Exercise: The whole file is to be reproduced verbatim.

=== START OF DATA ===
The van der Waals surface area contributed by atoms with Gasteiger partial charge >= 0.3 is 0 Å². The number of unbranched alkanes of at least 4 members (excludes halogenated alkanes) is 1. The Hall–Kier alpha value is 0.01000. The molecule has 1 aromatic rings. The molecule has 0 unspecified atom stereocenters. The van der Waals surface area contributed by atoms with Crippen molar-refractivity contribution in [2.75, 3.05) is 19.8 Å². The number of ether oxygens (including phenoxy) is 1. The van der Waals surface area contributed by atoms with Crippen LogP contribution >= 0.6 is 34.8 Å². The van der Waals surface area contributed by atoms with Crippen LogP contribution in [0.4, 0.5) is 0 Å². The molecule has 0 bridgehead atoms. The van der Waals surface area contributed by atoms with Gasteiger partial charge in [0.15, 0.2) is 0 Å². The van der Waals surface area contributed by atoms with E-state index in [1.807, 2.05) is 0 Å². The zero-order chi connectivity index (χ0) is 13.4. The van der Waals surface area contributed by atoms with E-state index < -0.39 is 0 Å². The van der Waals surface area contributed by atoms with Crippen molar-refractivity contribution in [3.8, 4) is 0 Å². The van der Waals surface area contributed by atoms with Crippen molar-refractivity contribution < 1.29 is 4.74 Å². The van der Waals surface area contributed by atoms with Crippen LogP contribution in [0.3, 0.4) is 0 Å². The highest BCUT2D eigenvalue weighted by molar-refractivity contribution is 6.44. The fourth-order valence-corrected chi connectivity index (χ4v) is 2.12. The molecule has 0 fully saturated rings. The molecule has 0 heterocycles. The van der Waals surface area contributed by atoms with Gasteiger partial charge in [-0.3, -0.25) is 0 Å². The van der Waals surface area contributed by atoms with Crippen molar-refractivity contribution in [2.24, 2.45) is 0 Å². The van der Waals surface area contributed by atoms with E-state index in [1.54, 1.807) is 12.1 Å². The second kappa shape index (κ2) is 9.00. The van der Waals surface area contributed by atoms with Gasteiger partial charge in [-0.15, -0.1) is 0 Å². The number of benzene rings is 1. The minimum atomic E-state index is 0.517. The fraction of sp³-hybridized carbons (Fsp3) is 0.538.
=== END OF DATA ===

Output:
The van der Waals surface area contributed by atoms with Gasteiger partial charge >= 0.3 is 0 Å². The number of unbranched alkanes of at least 4 members (excludes halogenated alkanes) is 1. The Hall–Kier alpha value is 0.01000. The molecule has 1 aromatic rings. The molecule has 0 unspecified atom stereocenters. The van der Waals surface area contributed by atoms with Crippen molar-refractivity contribution in [2.75, 3.05) is 19.8 Å². The number of ether oxygens (including phenoxy) is 1. The van der Waals surface area contributed by atoms with Crippen LogP contribution >= 0.6 is 34.8 Å². The van der Waals surface area contributed by atoms with Crippen LogP contribution in [0.4, 0.5) is 0 Å². The molecule has 0 bridgehead atoms. The van der Waals surface area contributed by atoms with Gasteiger partial charge in [0.15, 0.2) is 0 Å². The van der Waals surface area contributed by atoms with E-state index in [1.807, 2.05) is 0 Å². The zero-order chi connectivity index (χ0) is 13.4. The van der Waals surface area contributed by atoms with E-state index < -0.39 is 0 Å². The van der Waals surface area contributed by atoms with Crippen molar-refractivity contribution in [3.8, 4) is 0 Å². The van der Waals surface area contributed by atoms with Crippen molar-refractivity contribution < 1.29 is 4.74 Å². The van der Waals surface area contributed by atoms with Crippen LogP contribution in [0.3, 0.4) is 0 Å². The highest BCUT2D eigenvalue weighted by molar-refractivity contribution is 6.44. The fourth-order valence-corrected chi connectivity index (χ4v) is 2.12. The molecule has 0 fully saturated rings. The molecule has 0 heterocycles. The van der Waals surface area contributed by atoms with Gasteiger partial charge in [-0.3, -0.25) is 0 Å². The van der Waals surface area contributed by atoms with Crippen molar-refractivity contribution in [2.24, 2.45) is 0 Å². The van der Waals surface area contributed by atoms with E-state index in [1.54, 1.807) is 12.1 Å². The second kappa shape index (κ2) is 9.00. The van der Waals surface area contributed by atoms with Gasteiger partial charge in [-0.15, -0.1) is 0 Å². The number of benzene rings is 1. The minimum atomic E-state index is 0.517. The fraction of sp³-hybridized carbons (Fsp3) is 0.538.